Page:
Anyone who attends the church I pastor can tell you that I love our church’s catechism. In most sermons I’ll quote at least some part of its teaching. I love its brevity, the concise way it summarizes basic Christian beliefs.
The catechism, like any doctrinal statement, has a perspective. None of us comes to the Christian faith from a wholly neutral position. Even self-consciously non-denominational churches have beliefs about issues that divide Christians (about baptism for example).
Recently, I came across a phrase that summarizes the perspective of our catechism nicely. It is actually a statement about the beliefs of the church in which Angela Merkel, Chancellor of Germany, was raised. It said this church is “predominantly lutheran with some reformed influences”. That describes our catechism perfectly.
Both Lutheran and Reformed pastors I know concur that our catechism is predominantly Lutheran, and Donald Bloesch, a theologian with deep roots in churches like ours, says the very same thing about those churches in his book, The Church.
It’s not an accident that what can be said about the German Chancellor’s church can be said about ours. The German settlers who founded Salem were from the same United Church background. But, what does all this mean? Why does it matter?
Again, it matters because we can’t not have a perspective when it comes to Christian faith. We’re all shaped by some view of what the Bible teaches. The only question is the degree to which we are aware of our perspective. The more we’re aware the more we’re free to enter more deeply into those beliefs or reject them for some other beliefs we feel are more faithful to what the Bible teaches.
My own journey began years ago in Bible college as I examined the beliefs of various churches. My wife (whom I was dating at the time) and I would visit various churches all over San Antonio. I would bring books from various doctrinal perspectives with me wherever I would go.
Finally, in seminary, I heard about the United Churches in Germany. We were studying Arnold Bittlinger, an early theologian of the ecumenical churches involved in the charismatic renewal. Bittlinger was from the United Church in Germany. I remember thinking at the time, “I think that’s where I belong. That’s where my study is leading me.”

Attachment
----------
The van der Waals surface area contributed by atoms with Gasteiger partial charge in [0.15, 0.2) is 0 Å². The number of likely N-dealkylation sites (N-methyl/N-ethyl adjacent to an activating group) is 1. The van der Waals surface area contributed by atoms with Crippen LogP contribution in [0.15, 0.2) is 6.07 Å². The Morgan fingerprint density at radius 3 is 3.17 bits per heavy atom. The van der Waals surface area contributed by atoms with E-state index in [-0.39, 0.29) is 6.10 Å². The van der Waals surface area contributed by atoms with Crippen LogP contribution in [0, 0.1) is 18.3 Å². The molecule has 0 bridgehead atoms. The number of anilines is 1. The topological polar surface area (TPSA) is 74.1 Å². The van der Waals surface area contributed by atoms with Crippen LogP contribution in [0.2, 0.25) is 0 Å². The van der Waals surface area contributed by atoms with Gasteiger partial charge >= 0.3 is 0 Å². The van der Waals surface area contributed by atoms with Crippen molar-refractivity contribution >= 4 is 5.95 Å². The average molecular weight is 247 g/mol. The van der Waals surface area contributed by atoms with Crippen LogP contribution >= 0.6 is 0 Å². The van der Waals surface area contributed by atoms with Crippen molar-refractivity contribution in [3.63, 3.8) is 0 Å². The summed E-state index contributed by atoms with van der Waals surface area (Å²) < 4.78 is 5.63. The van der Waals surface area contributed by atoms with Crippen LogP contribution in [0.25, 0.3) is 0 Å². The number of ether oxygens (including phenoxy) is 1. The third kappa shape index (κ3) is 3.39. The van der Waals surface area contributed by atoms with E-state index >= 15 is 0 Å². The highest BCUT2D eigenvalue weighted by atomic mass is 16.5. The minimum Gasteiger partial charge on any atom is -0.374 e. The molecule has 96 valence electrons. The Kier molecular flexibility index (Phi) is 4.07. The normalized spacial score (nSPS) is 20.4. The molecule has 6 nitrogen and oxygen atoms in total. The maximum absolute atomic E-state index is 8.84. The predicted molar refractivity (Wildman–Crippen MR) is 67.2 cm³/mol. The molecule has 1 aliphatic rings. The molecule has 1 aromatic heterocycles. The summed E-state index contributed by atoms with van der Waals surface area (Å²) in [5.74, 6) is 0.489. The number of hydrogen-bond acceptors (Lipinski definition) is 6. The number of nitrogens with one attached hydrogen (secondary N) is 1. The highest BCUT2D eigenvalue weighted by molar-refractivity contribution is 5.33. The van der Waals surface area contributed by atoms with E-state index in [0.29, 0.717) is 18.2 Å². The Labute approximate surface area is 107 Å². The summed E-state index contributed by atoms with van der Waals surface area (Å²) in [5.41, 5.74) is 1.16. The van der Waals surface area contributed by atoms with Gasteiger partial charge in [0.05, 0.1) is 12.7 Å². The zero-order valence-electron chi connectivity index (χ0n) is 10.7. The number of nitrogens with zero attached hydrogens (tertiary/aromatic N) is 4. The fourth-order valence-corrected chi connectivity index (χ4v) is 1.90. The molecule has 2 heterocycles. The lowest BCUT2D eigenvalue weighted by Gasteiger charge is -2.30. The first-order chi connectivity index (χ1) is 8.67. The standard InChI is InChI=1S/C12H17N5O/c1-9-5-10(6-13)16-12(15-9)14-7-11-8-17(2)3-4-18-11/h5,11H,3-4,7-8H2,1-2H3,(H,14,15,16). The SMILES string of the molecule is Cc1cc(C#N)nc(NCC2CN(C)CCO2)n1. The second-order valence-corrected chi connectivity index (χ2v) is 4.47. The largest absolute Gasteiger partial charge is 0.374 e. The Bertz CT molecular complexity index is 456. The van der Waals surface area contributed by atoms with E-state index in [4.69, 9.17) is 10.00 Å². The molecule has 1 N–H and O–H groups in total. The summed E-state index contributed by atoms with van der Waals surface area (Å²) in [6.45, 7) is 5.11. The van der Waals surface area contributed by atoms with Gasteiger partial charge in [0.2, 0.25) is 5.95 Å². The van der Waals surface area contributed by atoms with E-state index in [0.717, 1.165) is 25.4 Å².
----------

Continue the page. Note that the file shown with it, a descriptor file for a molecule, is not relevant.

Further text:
Amazingly, I end up in Evansville (my wife’s hometown) working at a hospital founded by churches with this background and preaching in those very churches. A call is extended to me by one of those churches, and the rest, as they say, is history.
Of course, in hindsight I see the hand of God and am very grateful. I’m able to enter into my work at Salem wholeheartedly, and I think it shows. I’m able to be the pastor I believe God is calling me to be.
In future posts I’d like to talk more about the specifics of this “predominantly Lutheran with some Reformed influences” faith of mine. For many, this will be very new ground indeed, but I hope all will see that it matters (that the specifics matter).
The specifics of my faith set me off in a certain direction, one not everyone will take, but hopefully everyone will see why I’m going the way I’m going, and they’ll be encouraged to think about why they’re going the way they’re going, because we’re all going somewhere. We all have a perspective.